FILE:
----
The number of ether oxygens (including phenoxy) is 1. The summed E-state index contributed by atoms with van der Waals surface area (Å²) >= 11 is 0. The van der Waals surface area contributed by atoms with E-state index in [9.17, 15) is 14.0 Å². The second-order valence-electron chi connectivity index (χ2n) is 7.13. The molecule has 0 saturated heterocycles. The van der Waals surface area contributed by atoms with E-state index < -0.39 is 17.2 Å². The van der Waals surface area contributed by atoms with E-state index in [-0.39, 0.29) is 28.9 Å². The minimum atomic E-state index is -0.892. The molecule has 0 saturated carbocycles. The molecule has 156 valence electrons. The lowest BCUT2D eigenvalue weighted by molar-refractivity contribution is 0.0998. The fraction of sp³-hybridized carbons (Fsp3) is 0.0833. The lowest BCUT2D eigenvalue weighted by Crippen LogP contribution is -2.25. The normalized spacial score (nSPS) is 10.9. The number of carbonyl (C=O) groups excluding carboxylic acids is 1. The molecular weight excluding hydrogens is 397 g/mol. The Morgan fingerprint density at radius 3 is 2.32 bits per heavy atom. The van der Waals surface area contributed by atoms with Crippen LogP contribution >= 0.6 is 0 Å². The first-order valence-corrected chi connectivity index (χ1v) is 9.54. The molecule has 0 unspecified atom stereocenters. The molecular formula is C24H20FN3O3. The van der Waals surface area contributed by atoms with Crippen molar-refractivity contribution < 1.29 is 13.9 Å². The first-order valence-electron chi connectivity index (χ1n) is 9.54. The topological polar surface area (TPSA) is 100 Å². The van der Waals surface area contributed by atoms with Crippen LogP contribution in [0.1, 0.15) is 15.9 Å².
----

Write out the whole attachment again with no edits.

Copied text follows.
The number of ether oxygens (including phenoxy) is 1. The summed E-state index contributed by atoms with van der Waals surface area (Å²) >= 11 is 0. The van der Waals surface area contributed by atoms with E-state index in [9.17, 15) is 14.0 Å². The second-order valence-electron chi connectivity index (χ2n) is 7.13. The molecule has 0 saturated heterocycles. The van der Waals surface area contributed by atoms with E-state index < -0.39 is 17.2 Å². The van der Waals surface area contributed by atoms with E-state index in [-0.39, 0.29) is 28.9 Å². The minimum atomic E-state index is -0.892. The molecule has 0 saturated carbocycles. The molecule has 156 valence electrons. The lowest BCUT2D eigenvalue weighted by molar-refractivity contribution is 0.0998. The fraction of sp³-hybridized carbons (Fsp3) is 0.0833. The lowest BCUT2D eigenvalue weighted by Crippen LogP contribution is -2.25. The normalized spacial score (nSPS) is 10.9. The number of carbonyl (C=O) groups excluding carboxylic acids is 1. The molecular weight excluding hydrogens is 397 g/mol. The Morgan fingerprint density at radius 3 is 2.32 bits per heavy atom. The van der Waals surface area contributed by atoms with Crippen LogP contribution >= 0.6 is 0 Å². The first-order valence-corrected chi connectivity index (χ1v) is 9.54. The molecule has 0 unspecified atom stereocenters. The molecular formula is C24H20FN3O3. The van der Waals surface area contributed by atoms with Crippen molar-refractivity contribution < 1.29 is 13.9 Å². The first-order valence-electron chi connectivity index (χ1n) is 9.54. The topological polar surface area (TPSA) is 100 Å². The van der Waals surface area contributed by atoms with Crippen LogP contribution in [0.1, 0.15) is 15.9 Å².